Most of these medicines can be used alone or in combination to treat angina. You may be prescribed others if you have a stent. Make certain to take all medicines as you are told. Most medicines have few side effects. Talk to your doctor or nurse if you think you are having side effects.
Medicines and Treatment
Beta-blockers are used to treat angina and other health problems like high blood pressure and abnormal heart rhythms. Beta-blockers cause your heart rate and blood pressure to go down and reduce how hard your heart works.
Calcium Channel Blockers
Calcium channel blockers help keep your arteries from getting tight or narrow. Some calcium channel blockers also lower blood pressure, which reduces how hard your heart works.
Late Sodium Channel Blocker
A late sodium channel blocker has been shown to be helpful in treating angina. This medicine does not affect heart rate or blood pressure. It helps the heart relax between heart beats, which improves blood flow to the heart.
Nitroglycerin (NTG) is medicine used to improve blood flow to the heart. There are two different forms of NTG. Fast-acting NTG acts very quickly while long-acting NTG lasts for a longer period of time.
Fast-acting NTG comes in two forms: a tablet or spray that goes under your tongue. Most people with angina should keep fast-acting NTG with them all the time. Fast-acting NTG quickly stops angina by causing blood vessels to relax and open up so more oxygen-rich blood flows to the heart.
When you begin to feel angina:
- Stop what you are doing, sit down and rest. If your angina does not quickly go away with rest, put one NTG tablet under your tongue or spray NTG under your tongue.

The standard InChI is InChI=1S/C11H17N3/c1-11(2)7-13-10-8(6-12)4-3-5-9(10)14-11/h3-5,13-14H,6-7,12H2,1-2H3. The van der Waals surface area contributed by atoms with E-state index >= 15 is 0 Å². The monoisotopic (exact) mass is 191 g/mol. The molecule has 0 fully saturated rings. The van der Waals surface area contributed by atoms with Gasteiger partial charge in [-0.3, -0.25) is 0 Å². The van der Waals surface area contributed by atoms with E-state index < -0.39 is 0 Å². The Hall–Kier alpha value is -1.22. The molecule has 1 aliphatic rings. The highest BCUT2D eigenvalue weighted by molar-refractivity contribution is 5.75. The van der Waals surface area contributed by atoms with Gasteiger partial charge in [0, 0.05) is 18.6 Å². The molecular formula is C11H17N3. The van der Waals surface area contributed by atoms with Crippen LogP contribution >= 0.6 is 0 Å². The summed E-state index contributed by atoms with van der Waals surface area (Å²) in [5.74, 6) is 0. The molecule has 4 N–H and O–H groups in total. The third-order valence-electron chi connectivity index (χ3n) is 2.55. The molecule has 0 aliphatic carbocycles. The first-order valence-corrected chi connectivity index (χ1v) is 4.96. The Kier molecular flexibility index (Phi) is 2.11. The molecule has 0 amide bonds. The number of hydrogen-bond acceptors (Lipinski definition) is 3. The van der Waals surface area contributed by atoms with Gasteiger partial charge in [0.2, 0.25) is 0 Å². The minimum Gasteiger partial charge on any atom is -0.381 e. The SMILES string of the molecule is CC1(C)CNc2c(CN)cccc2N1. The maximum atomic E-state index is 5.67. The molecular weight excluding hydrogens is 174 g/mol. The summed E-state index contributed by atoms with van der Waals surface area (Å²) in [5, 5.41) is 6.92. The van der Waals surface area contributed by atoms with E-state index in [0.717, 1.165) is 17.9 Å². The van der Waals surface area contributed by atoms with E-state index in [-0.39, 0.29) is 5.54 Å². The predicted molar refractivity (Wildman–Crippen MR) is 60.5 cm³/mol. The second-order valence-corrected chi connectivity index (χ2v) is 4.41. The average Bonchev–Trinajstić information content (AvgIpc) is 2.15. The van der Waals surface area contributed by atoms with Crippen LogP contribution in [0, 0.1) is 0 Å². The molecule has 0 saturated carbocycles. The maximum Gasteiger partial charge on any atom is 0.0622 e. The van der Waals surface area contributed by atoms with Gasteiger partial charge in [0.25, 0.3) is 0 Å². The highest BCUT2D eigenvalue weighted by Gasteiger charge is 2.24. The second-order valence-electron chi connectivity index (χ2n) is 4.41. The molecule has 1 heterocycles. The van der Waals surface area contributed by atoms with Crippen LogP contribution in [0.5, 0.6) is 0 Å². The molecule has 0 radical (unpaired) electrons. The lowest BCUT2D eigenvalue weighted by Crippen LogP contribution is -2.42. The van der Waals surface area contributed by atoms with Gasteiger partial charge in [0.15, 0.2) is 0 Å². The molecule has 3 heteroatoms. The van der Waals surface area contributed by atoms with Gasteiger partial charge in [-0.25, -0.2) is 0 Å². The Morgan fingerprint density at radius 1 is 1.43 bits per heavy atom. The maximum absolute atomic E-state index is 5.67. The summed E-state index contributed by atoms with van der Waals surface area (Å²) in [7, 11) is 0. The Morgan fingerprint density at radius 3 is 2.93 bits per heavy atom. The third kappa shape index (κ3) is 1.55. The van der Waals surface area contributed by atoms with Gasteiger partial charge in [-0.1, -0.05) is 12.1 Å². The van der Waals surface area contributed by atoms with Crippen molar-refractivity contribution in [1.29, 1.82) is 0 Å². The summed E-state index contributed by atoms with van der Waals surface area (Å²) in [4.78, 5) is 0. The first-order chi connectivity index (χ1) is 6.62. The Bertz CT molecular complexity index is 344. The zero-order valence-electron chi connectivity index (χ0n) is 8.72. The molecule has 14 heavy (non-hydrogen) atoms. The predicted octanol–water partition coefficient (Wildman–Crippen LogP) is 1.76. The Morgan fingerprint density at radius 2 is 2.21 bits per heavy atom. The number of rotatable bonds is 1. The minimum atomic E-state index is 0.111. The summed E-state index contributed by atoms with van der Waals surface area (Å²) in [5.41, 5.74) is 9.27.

- Continue to rest until your angina goes away.
- If your angina is not better after 5 minutes of rest and taking NTG, Call 911 or go to the nearest emergency room. You may be having a heart attack!
Long-acting NTG provides a small amount of NTG into your bloodstream all day. Many people take long-acting NTG so they have less angina during the day. Long-acting NTG comes in pills and skin patches.
You can take fast-acting NTG for angina even if you take long-acting NTG.
- Keep NTG in the original bottle it came in. Do not mix NTG in pill containers with your other medicines. If your bottle of NTG has cotton, throw the cotton away.
- Always have a fresh supply of NTG. Get a new bottle of NTG every 6 months. NTG spray will last 2-3 years.
- Keep NTG at room temperature; don’t let it get too hot or too cold.
Always keep NTG with you.
- When using a NTG skin patch or spray, follow your doctor or nurse’s instructions carefully.
- Medications to improve sexual performance in men can cause an unsafe drop in blood pressure when taken with NTG. These two medicines should not be taken in the same 24-hour period.
Other Treatments for Angina
Angioplasty and Stent
Heart Bypass Surgery
A bypass adds new blood vessels so blood goes around the blockage.
Enhanced External Counterpulsation or EECP
An EECP involves putting cuffs on the legs that repeatedly fill with air and then empty. This acts like a pump on the legs and helps fresh blood and oxygen get back to the heart. You will need a prescription for EECP. Talk to your doctor or nurse.
Disclaimer: While PCNA strives to provide reliable, up-to-date health information, this and other PCNA education materials are for informational purposes only and not intended as a substitute for professional medical care. Only your healthcare provider can diagnose and treat a medical problem.